A worker among poinsettia flowers in a Mexico City greenhouse. (AP)

A worker among poinsettia flowers in a Mexico City greenhouse. (AP)

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LatAm in Focus: Three Stories You May Have Missed in 2022

By Carin Zissis , Chase Harrison and Jennifer Vilcarino

Learn about Mexico’s big vacation boost, Chile’s vision for digital rights, and Lima’s new—and controversial—mayor. 

 
New to the podcast? Check out past episodes and learn more about Latin America in Focus, and subscribe on Amazon, Apple, Spotify, Google, Soundcloud, or Stitcher.

 

Sofia Ramirez Aguilar 
Sofia Ramírez Aguilar

2022 brought Latin America polarized elections, creeping inflation, and even a World Cup championship. To round out the year, we bring you three stories you may have missed.

To start, December is a time of year when most people in the Americas are gearing up for a holiday break. On that front, Mexicans have something to celebrate after long having one of the lowest vacation rates in the world—well below the regional average of 15 days per year. In recent weeks, Mexico’s Congress approved a law that will double the time from 6 to 12 days. The country also upped the minimum wage by 20 percent, well above inflation rates.

In the opening segment, Executive Director of economic think tank México ¿Cómo Vamos? Sofía Ramírez Aguilar explains why the country has lagged the region on both fronts and how it can bring improvements for quality of life, productivity, and the economy overall. “We are one of the countries that works most per capita, but that doesn’t mean we work correctly,” she tells Carin Zissis. 

Claudio Ruiz
Claudio Ruiz

Then, Claudio Ruiz, an affiliate of the Berkman Klein Center for Internet & Society at Harvard University, spoke about Chile’s chance to become a global pioneer for digital rights, which were featured in a draft constitution rejected by voters in September 2022. Ruiz described the “novelty approach” of the constitution seeking to protect human rights in the digital sphere as being as important as protecting those rights in the non-digital one. 

While the constitution didn’t pass, Ruiz believes that Chile can enshrine this approach in its digital regulations, whether through bills or a constitutional rewrite. “There's an important opportunity there for the upcoming decades,” he told Chase Harrison. “It's not something that is going to be solved in the next month. It's something that requires some long-term vision.”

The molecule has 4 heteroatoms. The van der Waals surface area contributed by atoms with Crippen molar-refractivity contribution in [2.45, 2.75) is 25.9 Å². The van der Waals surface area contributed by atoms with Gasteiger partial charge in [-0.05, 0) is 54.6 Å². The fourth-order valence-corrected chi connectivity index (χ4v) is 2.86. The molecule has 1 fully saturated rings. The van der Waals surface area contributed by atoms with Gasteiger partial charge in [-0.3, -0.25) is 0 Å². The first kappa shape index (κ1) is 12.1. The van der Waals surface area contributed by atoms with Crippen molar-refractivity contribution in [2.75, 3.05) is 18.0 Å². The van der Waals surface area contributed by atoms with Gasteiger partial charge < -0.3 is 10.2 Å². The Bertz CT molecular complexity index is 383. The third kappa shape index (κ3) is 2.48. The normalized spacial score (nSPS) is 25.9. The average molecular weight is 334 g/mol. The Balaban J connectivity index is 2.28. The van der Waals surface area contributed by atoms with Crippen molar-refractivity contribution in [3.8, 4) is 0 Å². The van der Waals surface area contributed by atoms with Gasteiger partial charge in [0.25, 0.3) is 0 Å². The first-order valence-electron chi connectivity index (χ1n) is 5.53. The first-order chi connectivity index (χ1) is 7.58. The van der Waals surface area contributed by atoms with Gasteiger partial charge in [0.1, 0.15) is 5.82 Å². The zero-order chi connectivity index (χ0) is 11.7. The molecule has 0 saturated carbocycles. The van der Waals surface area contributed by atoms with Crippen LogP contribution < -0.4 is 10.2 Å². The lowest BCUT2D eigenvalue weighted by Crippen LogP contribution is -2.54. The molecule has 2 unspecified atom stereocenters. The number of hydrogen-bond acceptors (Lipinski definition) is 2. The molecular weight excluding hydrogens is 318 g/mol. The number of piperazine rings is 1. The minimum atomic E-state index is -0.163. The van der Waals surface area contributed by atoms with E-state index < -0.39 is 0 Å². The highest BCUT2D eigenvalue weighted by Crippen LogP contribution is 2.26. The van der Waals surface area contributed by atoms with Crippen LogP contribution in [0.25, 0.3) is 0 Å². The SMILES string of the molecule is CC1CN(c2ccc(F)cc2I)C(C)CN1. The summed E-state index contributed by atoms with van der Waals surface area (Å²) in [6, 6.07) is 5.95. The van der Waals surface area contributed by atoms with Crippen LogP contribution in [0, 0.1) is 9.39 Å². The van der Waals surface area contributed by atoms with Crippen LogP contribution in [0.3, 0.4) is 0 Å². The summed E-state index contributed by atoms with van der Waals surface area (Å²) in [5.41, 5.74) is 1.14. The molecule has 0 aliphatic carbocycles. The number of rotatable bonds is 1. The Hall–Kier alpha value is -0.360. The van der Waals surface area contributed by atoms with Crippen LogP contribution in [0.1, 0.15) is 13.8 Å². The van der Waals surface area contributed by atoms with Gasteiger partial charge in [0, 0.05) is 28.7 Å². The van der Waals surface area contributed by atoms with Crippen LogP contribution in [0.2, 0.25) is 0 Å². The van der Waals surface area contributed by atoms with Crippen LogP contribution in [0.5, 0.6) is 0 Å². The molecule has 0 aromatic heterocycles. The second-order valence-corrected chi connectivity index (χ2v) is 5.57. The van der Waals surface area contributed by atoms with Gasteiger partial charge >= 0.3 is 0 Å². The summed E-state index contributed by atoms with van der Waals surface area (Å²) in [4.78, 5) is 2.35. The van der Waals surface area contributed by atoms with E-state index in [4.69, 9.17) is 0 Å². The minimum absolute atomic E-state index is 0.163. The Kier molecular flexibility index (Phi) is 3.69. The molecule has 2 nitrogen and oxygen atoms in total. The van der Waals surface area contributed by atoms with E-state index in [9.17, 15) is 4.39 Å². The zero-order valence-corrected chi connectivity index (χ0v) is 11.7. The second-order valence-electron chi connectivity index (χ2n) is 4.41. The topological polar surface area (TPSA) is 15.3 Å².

Simeon Tegel
Simeon Tegel

Finally, we hear from Lima-based freelance journalist and regular Washington Post contributor Simeon Tegel. He talks with Jennifer Vilcarino about Rafael López Aliaga, who will take the helm of what is arguably the second-most important political post in the country when he becomes mayor of the capital on January 1, 2023.  

Tegel describes the businessman-turned-politician as a controversial, “ultra conservative” figure who has been compared to populists such as Brazil’s Jair Bolsonaro and the United States’ Donald Trump. As such, he is “an ideological enemy” of new President Dina Boluarte and may seek to use his position as a launching pad to the presidency, even as the country faces turbulence following the ousting of her predecessor, Pedro Castillo.

But Tegel warns that, amid a looming food crisis and López Aliaga’s “unrealistic” proposals when campaigning to run the city where a third of Peruvians live, “You wonder if he has any idea of what being mayor actually involves, what the responsibilities are, and also what the needs of this city are.” 

Latin America in Focus Podcast

Subscribe to Latin American in Focus, AS/COA's podcast focusing on the latest trends in politics, economics, and culture throughout the Americas.

This podcast was co-produced by Luisa Leme and Jon Orbach.

The music in this podcast is Eric Kurimski Quartet performing “Ya.” Learn more about upcoming concerts: musicoftheamericas.org  

The photo of Sofía Ramirez Aguilar is by Fernando Luna. 

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